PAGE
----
The scanning electron microscope has been used to observe changes in the structure of paper at different stages of pressing and drying.
In the first experiments, beaten kraft pulp handsheets were subjected to various pressing and drying treatments. The structure at the solids content achieved was stabilised by freezing and drying by sublimation under vacuum. Photo micrographs show the collapse of the fibres and consolidation of the paper structure during processing.
Samples of the web were obtained at positions from the wet end to the reel of operating kraft, bond and newsprint paper machines. As soon as the specimens were sampled, they were quickly frozen and later dried under vacuum in the laboratory.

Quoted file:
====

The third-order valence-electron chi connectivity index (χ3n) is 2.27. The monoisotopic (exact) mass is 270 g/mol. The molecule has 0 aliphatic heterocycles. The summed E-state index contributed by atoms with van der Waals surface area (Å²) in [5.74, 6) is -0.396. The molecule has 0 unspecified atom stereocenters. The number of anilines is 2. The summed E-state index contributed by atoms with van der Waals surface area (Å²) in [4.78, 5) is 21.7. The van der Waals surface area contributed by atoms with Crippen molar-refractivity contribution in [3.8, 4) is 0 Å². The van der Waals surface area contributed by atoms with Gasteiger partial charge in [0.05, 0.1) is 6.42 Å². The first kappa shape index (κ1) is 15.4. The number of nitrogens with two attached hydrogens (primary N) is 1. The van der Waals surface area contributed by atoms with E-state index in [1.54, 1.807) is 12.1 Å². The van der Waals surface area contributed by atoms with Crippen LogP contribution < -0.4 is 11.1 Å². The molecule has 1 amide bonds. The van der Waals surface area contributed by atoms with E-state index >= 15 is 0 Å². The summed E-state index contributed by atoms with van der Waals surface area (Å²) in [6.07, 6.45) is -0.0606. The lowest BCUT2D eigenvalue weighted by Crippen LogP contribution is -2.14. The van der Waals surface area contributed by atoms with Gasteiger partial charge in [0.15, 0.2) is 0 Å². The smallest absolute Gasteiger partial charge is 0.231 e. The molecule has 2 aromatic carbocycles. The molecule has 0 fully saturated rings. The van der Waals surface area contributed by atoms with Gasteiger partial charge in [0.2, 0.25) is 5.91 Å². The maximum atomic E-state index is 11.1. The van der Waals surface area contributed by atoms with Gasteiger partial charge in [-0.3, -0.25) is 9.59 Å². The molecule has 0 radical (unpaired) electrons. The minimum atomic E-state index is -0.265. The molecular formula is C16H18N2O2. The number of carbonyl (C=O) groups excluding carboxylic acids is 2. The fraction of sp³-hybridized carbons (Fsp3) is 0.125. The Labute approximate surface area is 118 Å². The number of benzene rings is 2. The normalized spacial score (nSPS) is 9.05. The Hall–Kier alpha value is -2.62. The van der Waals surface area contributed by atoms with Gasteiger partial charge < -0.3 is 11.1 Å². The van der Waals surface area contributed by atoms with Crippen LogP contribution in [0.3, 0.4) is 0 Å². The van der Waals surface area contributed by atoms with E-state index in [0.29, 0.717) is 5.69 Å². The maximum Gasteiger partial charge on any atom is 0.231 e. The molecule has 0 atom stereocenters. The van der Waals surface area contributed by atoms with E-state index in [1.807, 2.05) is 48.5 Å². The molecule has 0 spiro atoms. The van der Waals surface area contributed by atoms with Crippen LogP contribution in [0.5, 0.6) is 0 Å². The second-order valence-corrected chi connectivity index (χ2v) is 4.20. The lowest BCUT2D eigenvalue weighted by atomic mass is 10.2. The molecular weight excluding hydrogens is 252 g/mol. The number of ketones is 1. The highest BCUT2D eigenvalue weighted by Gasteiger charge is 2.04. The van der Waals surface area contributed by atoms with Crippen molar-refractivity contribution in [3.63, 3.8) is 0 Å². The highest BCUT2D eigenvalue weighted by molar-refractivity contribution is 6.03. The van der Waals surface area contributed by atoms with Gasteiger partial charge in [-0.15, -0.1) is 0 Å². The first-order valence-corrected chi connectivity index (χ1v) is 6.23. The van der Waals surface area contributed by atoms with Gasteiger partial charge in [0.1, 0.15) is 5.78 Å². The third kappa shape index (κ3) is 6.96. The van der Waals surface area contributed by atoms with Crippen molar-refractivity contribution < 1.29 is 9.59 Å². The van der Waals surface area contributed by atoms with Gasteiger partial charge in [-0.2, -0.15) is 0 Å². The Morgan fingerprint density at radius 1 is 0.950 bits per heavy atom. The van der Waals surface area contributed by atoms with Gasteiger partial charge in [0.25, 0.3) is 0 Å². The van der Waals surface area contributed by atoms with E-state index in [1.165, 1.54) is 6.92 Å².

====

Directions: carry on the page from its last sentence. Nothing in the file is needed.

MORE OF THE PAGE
The influence of water removal on the web and fibre structure by pressing and drying is illustrated. The relative importance of fibre conformity and fine material differs for the three paper grades. Under pressure, fibres are deformed plastically, particularly at crossing points and asperities. Collapse of fibres on removal of water from the lumen and the fibre walls by drying can usually be distinguished from that produced by mechanical pressure.